DRUNKEN POST #44

I WILL GIVE UP MY GUN CONFEDERATE FLAG WHEN THEY PRY IT FROM MY COLD, DEAD FINGERS!

So bizarre–if I’d written that before June of last year, it wouldn’t have made any sense at all.

Now it makes sense–GOD BLESS HELP AMERICA!

 

Just like anyone else on this earth–in the past, present, or future–I am a dichotomy of good and evil.

I realize that, every day, I will do both good and harm–as everyone else will.

But I always try to do more good than harm, every day–and this is the best I can hope for.

I have always been a very impressionable person–I have always tended to take everything to heart.

This tendency has helped me far more than it has harmed me.

Ironic.  I had many classmates at Mobile Christian School.  They were assigned to learn the Ten Commandments, just as I was.  Yet to my knowledge, I was the only student who began questioning the principal doctrine of Christianity–that Jesus was the incarnation of our Creator, sacrificed for the sins of humanity–upon examining the very first commandment–“I am the Lord thy God…Thou shalt have no other gods before me”–and realizing that this commandment contradicted the popular saying I heard every day–that Jesus was God.

I took this first commandment to heart–and this would eventually deliver me from Christianity, and lead me to the realization that I did not have to belong to any organized religion to have a personal relationship with my Creator.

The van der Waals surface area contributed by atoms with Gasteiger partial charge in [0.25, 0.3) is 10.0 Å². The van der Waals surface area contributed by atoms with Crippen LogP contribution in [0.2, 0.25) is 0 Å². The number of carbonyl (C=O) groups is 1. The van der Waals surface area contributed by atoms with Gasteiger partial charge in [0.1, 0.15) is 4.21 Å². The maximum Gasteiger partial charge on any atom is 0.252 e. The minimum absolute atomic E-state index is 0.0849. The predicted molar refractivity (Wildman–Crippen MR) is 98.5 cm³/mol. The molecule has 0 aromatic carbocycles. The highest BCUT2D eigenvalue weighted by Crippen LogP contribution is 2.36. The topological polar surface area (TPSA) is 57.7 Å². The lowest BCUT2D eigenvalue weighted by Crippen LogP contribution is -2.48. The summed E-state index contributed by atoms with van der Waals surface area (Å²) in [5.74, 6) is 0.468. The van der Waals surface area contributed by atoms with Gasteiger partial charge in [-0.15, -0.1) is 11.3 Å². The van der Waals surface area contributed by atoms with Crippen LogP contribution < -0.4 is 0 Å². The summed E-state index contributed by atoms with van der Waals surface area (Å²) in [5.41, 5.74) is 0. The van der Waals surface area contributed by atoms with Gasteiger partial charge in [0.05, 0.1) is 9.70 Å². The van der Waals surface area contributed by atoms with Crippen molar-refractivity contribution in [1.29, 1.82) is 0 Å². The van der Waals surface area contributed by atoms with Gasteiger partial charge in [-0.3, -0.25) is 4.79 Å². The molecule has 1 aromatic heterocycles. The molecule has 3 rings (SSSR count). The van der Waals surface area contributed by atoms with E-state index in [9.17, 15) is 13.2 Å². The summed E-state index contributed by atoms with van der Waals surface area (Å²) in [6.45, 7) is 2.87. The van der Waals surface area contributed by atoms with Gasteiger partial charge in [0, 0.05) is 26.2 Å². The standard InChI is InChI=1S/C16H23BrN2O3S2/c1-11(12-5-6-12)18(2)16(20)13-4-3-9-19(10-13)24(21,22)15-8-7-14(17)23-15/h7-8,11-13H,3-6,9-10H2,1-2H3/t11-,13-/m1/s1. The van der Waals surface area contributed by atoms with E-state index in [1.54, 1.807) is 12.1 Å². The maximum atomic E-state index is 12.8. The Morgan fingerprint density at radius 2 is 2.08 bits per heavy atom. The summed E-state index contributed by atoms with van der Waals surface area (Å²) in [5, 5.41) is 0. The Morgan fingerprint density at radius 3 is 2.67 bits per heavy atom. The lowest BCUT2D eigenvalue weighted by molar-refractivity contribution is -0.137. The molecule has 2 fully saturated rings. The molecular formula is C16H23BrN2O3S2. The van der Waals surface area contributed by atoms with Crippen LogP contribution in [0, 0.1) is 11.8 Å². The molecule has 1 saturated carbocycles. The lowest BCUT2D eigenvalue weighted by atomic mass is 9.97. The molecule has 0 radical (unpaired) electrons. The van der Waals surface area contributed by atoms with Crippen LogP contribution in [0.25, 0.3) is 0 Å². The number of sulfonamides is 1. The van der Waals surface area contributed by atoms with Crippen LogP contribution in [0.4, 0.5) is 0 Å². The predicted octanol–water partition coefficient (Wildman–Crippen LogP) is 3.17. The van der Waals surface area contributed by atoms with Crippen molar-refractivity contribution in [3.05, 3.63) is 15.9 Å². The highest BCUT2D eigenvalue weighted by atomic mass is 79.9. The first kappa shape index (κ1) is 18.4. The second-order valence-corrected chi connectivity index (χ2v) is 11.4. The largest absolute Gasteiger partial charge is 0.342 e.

And there was something else I took to heart–something a faculty member had posted on the wall at Mobile Christian School

DO THE RIGHT THING BECAUSE IT’S THE RIGHT THING TO DO.

So simple, yet so profound: Do the right thing, not because it’s the popular thing to do, but because it’s the right thing to do.

And another thing I took to heart–something I read in a book written by a motivational speaker, Zig Ziglar, when I was thirteen–a book which lifted me from a state of clinical depression brought on by the verbal bullying of White boys and the physical bullying of Black boys at Hillsdale Middle School.

FAIR PLAY SEEKS WHAT IS RIGHT–NOT WHO IS RIGHT

So simple, yet so profound: Justice seeks what is right–not who is right.  And truth seeks what is right–not who is right.

This simple, yet profound teaching smashes the cult of political correctness, the cult of personality, and the cult of public opinion into infinitesimal shards “like the chaff which the wind driveth away.”

And “in (this) law (do I) meditate day and night,” as best I can.

And I only hope I can live by this teaching even better than Zig Ziglar, himself, did–“all the days of my life.”

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